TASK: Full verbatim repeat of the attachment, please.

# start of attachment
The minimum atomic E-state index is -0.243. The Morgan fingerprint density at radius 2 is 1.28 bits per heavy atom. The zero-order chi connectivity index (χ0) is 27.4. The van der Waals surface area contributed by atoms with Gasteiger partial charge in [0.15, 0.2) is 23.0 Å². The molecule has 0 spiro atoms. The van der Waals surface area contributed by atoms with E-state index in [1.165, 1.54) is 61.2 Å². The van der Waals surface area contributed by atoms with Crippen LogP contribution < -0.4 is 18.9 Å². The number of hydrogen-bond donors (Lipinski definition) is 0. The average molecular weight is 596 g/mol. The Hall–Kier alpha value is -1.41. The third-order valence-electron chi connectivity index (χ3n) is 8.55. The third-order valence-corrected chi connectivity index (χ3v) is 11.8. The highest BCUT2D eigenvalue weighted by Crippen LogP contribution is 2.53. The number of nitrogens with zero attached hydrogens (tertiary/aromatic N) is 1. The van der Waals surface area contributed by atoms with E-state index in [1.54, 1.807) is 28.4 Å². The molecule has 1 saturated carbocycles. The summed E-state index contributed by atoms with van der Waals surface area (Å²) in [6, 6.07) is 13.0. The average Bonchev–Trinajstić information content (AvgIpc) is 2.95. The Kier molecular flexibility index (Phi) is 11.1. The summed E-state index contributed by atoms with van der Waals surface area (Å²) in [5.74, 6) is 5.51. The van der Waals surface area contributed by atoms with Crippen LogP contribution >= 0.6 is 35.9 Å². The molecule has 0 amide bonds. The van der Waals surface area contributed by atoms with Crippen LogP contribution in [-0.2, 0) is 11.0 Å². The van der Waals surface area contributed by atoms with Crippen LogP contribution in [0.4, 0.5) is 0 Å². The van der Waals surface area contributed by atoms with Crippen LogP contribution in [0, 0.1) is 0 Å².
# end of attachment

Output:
The minimum atomic E-state index is -0.243. The Morgan fingerprint density at radius 2 is 1.28 bits per heavy atom. The zero-order chi connectivity index (χ0) is 27.4. The van der Waals surface area contributed by atoms with Gasteiger partial charge in [0.15, 0.2) is 23.0 Å². The molecule has 0 spiro atoms. The van der Waals surface area contributed by atoms with E-state index in [1.165, 1.54) is 61.2 Å². The van der Waals surface area contributed by atoms with Crippen LogP contribution < -0.4 is 18.9 Å². The number of hydrogen-bond donors (Lipinski definition) is 0. The average molecular weight is 596 g/mol. The Hall–Kier alpha value is -1.41. The third-order valence-electron chi connectivity index (χ3n) is 8.55. The third-order valence-corrected chi connectivity index (χ3v) is 11.8. The highest BCUT2D eigenvalue weighted by Crippen LogP contribution is 2.53. The number of nitrogens with zero attached hydrogens (tertiary/aromatic N) is 1. The van der Waals surface area contributed by atoms with E-state index in [1.54, 1.807) is 28.4 Å². The molecule has 1 saturated carbocycles. The summed E-state index contributed by atoms with van der Waals surface area (Å²) in [6, 6.07) is 13.0. The average Bonchev–Trinajstić information content (AvgIpc) is 2.95. The Kier molecular flexibility index (Phi) is 11.1. The summed E-state index contributed by atoms with van der Waals surface area (Å²) in [5.74, 6) is 5.51. The van der Waals surface area contributed by atoms with Crippen LogP contribution >= 0.6 is 35.9 Å². The molecule has 0 amide bonds. The van der Waals surface area contributed by atoms with Crippen LogP contribution in [-0.2, 0) is 11.0 Å². The van der Waals surface area contributed by atoms with Crippen LogP contribution in [0.4, 0.5) is 0 Å². The van der Waals surface area contributed by atoms with Crippen LogP contribution in [0, 0.1) is 0 Å².